As you’re researching newborn photography you’ll see a variety of different styles, and may come across very creative images where the baby is hanging from a branch, placed on or inside an unusual object, or appears to be wrapped up in a cocoon or to be propping their own head up on their hands.
What’s important to know when you’re choosing a newborn photographer is that these photographs are not all that they seem. When created safely, a photographer takes two separate photographs and merges them together in Photoshop. The resulting final image is called a composite.
I don’t create composite images because my style leans towards natural images. But if you would like to include these kinds of photographs in your shoot, how can you be sure that your photographer is creating them safely, and not putting your baby in danger?
In this article I’ll explain which poses should be created as composites, how they are created safely, and the steps you can take to make sure your precious new baby is in safe hands.
- Related article: Posed vs Lifestyle Newborn Photography. What’s The Difference?
Which poses should be created as composites in newborn photography?
There isn’t a definitive list of photographs that should be created as composites, but there are some poses that must always be created this way:
- Froggy pose (where the baby’s head appears to rest on their hands)
- Potato sack pose (where the baby appears to be sitting upright in a coccoon of blankets)
- Photographs where your baby appears to be suspended in a hammock, wrap or swing
- Photographs where your baby is resting on top of an unusual object – for example a pile of books, a jar of sweets, on top of a basket.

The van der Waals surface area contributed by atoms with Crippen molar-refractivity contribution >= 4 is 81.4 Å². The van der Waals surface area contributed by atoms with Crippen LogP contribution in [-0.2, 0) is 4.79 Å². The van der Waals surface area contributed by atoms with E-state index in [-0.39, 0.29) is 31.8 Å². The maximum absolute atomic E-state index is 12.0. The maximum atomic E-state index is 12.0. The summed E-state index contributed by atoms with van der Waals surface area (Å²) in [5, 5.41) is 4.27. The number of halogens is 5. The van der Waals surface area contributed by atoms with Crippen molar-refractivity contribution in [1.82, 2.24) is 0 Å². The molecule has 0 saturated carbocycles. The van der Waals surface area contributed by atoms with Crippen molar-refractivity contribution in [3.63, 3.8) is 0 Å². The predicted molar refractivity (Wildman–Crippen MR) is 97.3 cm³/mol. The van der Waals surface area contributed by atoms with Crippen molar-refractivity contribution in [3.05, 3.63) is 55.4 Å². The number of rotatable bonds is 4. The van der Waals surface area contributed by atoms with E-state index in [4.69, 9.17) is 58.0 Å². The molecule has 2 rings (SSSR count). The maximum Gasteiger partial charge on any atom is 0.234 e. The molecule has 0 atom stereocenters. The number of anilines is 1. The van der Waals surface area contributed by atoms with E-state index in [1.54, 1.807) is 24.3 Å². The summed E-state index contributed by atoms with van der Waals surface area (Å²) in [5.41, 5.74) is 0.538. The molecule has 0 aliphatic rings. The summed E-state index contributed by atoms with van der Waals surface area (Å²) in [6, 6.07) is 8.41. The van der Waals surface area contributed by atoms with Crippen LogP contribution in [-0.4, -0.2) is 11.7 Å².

Here are some examples of the types of photographs that should be created as composites:
How do photographers create these composite images safely?
All of these photographs are created as composites because it would not be safe to leave your baby in these positions, alone whilst the photographer takes the photograph.
Instead the photographer will take a series of images and ‘stitch’ them together in Photoshop afterwards.
For example in the ‘Froggy Pose’ shown below, a newborn baby is not strong enough to support their head with their hands. Instead the photograph should be created by taking two photographs where the baby’s head is supported in different places by an adult. Afterwards the two photographs are stitched together, and the adult’s hands removed from the image.
How do I know that a photographer is creating these poses safely?
The only way to create these poses safely is to create them as composites – where several photographs are taken together. It also takes experience and practice to create these poses correctly.
If you would like a photographer to create these kinds of photographs of your baby I recommend that you talk to them about it before you book your session. In particular you should look for how experienced they are at creating these poses – do they have examples of these photographs in their portfolio, and do they have experience of regularly creating this style of image?It’s also essential to make sure that they create the photographs as a composite, and not from a single shot.
- Related article: How To Find a Good Newborn Photographer. A Buyer’s Guide
In summary, there are certain photographs that are often seen in newborn photography that should never be created as a single photograph. To ensure your baby is always safe, and supported they should be created as a ‘composite’ of multiple photographs stitched together in Photoshop.
If you would like these kinds of photographs in your shoot it’s wise to talk to your photographer before you book your session to make sure that they are suitably experienced in creating these images, and that they will do it safely.
If you are looking for a photographer who can create these kind of composite images you may find these articles helpful as further reading: